# SHM problemWatch

#1
Hello, I wish you happiness and well-being.

Bit stuck on this Physics problem, can anyone help? I attached the pic to this post. I have gotten Amplitude and angular frequency correctly but keep getting a supposedly wrong answer for phi (I'm getting 0.504 rads but the answer is 2.7 rads) can someone verify which is the correct answer and give some hints as to how to get 2.7 if it is the correct answer?

Thanks!

0
4 years ago
#2
Hi! I gave part a a go, I am not sure this is right so don't quote me!! Total energy can be equated to energy when v is max, I see v is 0.5ms-1, so 0.5 X Mass X v^2 = 0.5 X 075 X 0.5^2 = 0.09375 J

Can someone else chime in here and say if this is right or not !

(Original post by GuanyinBuddha)
Hello, I wish you happiness and well-being.

Bit stuck on this Physics problem, can anyone help? I attached the pic to this post. I have gotten Amplitude and angular frequency correctly but keep getting a supposedly wrong answer for phi (I'm getting 0.504 rads but the answer is 2.7 rads) can someone verify which is the correct answer and give some hints as to how to get 2.7 if it is the correct answer?

Thanks!

0
4 years ago
#3
(Original post by GuanyinBuddha)
Hello, I wish you happiness and well-being.

Bit stuck on this Physics problem, can anyone help? I attached the pic to this post. I have gotten Amplitude and angular frequency correctly but keep getting a supposedly wrong answer for phi (I'm getting 0.504 rads but the answer is 2.7 rads) can someone verify which is the correct answer and give some hints as to how to get 2.7 if it is the correct answer?

Thanks!

I am getting 2.6 rads tan of phi should equal minus the constant of the sine expression/ over the constant of the cos expression due to the expansion of rcos(x+a).What working out have you done?
0
4 years ago
#4
I think this must be undergrad!!
0
#5
(Original post by Hexaneandheels)
Hi! I gave part a a go, I am not sure this is right so don't quote me!! Total energy can be equated to energy when v is max, I see v is 0.5ms-1, so 0.5 X Mass X v^2 = 0.5 X 075 X 0.5^2 = 0.09375 J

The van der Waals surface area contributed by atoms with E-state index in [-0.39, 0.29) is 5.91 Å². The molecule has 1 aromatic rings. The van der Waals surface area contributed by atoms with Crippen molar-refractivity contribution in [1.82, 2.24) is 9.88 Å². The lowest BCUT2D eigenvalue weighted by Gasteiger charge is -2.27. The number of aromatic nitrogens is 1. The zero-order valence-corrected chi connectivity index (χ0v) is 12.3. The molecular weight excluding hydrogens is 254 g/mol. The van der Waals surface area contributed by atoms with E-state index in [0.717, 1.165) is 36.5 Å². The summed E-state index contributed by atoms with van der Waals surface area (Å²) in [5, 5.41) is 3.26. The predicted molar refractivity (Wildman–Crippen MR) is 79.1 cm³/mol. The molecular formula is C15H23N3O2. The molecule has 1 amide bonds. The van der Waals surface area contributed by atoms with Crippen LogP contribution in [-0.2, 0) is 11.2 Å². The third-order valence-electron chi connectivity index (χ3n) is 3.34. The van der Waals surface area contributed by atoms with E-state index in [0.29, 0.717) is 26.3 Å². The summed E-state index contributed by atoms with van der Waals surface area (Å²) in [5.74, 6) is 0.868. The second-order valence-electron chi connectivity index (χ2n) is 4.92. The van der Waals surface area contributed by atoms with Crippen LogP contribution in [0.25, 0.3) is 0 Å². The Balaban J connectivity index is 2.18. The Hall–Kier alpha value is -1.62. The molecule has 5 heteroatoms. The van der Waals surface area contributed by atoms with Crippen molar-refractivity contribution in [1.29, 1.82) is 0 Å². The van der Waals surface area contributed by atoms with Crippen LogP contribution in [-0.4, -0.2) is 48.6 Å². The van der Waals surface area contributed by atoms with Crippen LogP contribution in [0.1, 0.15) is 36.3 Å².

Can someone else chime in here and say if this is right or not !
The total energy is 0.41375J
1
#6
(Original post by Dalek1099)
I am getting 2.6 rads tan of phi should equal minus the constant of the sine expression/ over the constant of the cos expression due to the expansion of rcos(x+a).What working out have you done?

Darn...

Well they give you the x the displacement, what I did was differentiate Acos(wt+phi) to get -Awsin(wt+phi) = V correct?

At t = 0, V = 0.5ms-1 so => sin(phi) =-V/(Aw) and I got the wrong answer :/
0
#7
(Original post by Hexaneandheels)
I think this must be undergrad!!
I marked it as undergrad, but I think a sixth former/college student could also answer it if they understood SHM
0
4 years ago
#8
(Original post by GuanyinBuddha)
Darn...

Well they give you the x the displacement, what I did was differentiate Acos(wt+phi) to get -Awsin(wt+phi) = V correct?

At t = 0, V = 0.5ms-1 so => sin(phi) =-V/(Aw) and I got the wrong answer :/
start off with setting the general solution as Acoswt +Bsinwt and Acoswt=0.04 and note A is not the amplitude here then differentiate Bwcoswt=0.50 at t=0
and tanphi=-B/A from equating terms with expansion of Rcos(x+phi) adjust using period of tan as 180 and you should get 2.6 I don't know whether the book has rounded early or something.
1
4 years ago
#9
(Original post by GuanyinBuddha)
***
It just depends whether you consider the 4cm initial displacement to be positive or negative.
The book's answer has taken it to be -4cm.
It's the difference between these two possible ways of thinking of the motion regarding the initial displacement.

Phase angle phi in blue (arrow)
4 years ago
#10
(Original post by Hexaneandheels)
Hi! I gave part a a go, I am not sure this is right so don't quote me!! Total energy can be equated to energy when v is max, I see v is 0.5ms-1, so 0.5 X Mass X v^2 = 0.5 X 075 X 0.5^2 = 0.09375 J

Can someone else chime in here and say if this is right or not !
Energy = Kinetic Energy + Potential Energy

Kinetic Energy = 0.5mv^2 = 0.5*0.75*0.5^2 = 0.09375

Potential Energy of a spring = 0.5kx^2, where k is spring constant and x is displacement.

That is,

Potential Energy = 0.5*400*0.04^2 (remember to convert cm to m as I have done here)

Potential Energy = 0.32

Therefore,

Total Energy = 0.09375 + 0.32 = 0.41375 J
0
#11
(Original post by Stonebridge)
It just depends whether you consider the 4cm initial displacement to be positive or negative.
The book's answer has taken it to be -4cm.
It's the difference between these two possible ways of thinking of the motion regarding the initial displacement.

Phase angle phi in blue (arrow)
Thank you very much, that was an extremely helpful answer especially the diagrams
0
#12
(Original post by Dalek1099)
start off with setting the general solution as Acoswt +Bsinwt and Acoswt=0.04 and note A is not the amplitude here then differentiate Bwcoswt=0.50 at t=0
and tanphi=-B/A from equating terms with expansion of Rcos(x+phi) adjust using period of tan as 180 and you should get 2.6 I don't know whether the book has rounded early or something.

Thanks mate, forgot I could also solve it like that
0
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